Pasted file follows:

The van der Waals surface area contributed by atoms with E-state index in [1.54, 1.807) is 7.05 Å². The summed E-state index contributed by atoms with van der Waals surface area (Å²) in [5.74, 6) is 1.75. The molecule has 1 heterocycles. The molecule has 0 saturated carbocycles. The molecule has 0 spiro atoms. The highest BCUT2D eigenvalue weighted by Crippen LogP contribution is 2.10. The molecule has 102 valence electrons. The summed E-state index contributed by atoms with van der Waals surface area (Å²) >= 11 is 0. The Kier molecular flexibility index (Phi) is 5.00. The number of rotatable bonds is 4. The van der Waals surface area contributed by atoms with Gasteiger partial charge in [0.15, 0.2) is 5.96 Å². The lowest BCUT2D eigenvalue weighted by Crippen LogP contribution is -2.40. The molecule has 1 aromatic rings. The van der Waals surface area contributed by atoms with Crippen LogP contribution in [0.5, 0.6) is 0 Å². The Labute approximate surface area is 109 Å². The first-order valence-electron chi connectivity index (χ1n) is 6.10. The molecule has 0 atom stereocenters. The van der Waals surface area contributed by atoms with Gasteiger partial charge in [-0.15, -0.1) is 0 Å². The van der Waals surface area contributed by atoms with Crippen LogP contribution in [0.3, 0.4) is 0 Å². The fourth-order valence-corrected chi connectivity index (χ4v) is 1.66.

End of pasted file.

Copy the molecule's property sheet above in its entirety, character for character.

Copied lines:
The van der Waals surface area contributed by atoms with E-state index in [1.54, 1.807) is 7.05 Å². The summed E-state index contributed by atoms with van der Waals surface area (Å²) in [5.74, 6) is 1.75. The molecule has 1 heterocycles. The molecule has 0 saturated carbocycles. The molecule has 0 spiro atoms. The highest BCUT2D eigenvalue weighted by Crippen LogP contribution is 2.10. The molecule has 102 valence electrons. The summed E-state index contributed by atoms with van der Waals surface area (Å²) >= 11 is 0. The Kier molecular flexibility index (Phi) is 5.00. The number of rotatable bonds is 4. The van der Waals surface area contributed by atoms with Gasteiger partial charge in [0.15, 0.2) is 5.96 Å². The lowest BCUT2D eigenvalue weighted by Crippen LogP contribution is -2.40. The molecule has 1 aromatic rings. The van der Waals surface area contributed by atoms with Crippen LogP contribution in [0.5, 0.6) is 0 Å². The Labute approximate surface area is 109 Å². The first-order valence-electron chi connectivity index (χ1n) is 6.10. The molecule has 0 atom stereocenters. The van der Waals surface area contributed by atoms with Gasteiger partial charge in [-0.15, -0.1) is 0 Å². The van der Waals surface area contributed by atoms with Crippen LogP contribution in [0.3, 0.4) is 0 Å². The fourth-order valence-corrected chi connectivity index (χ4v) is 1.66.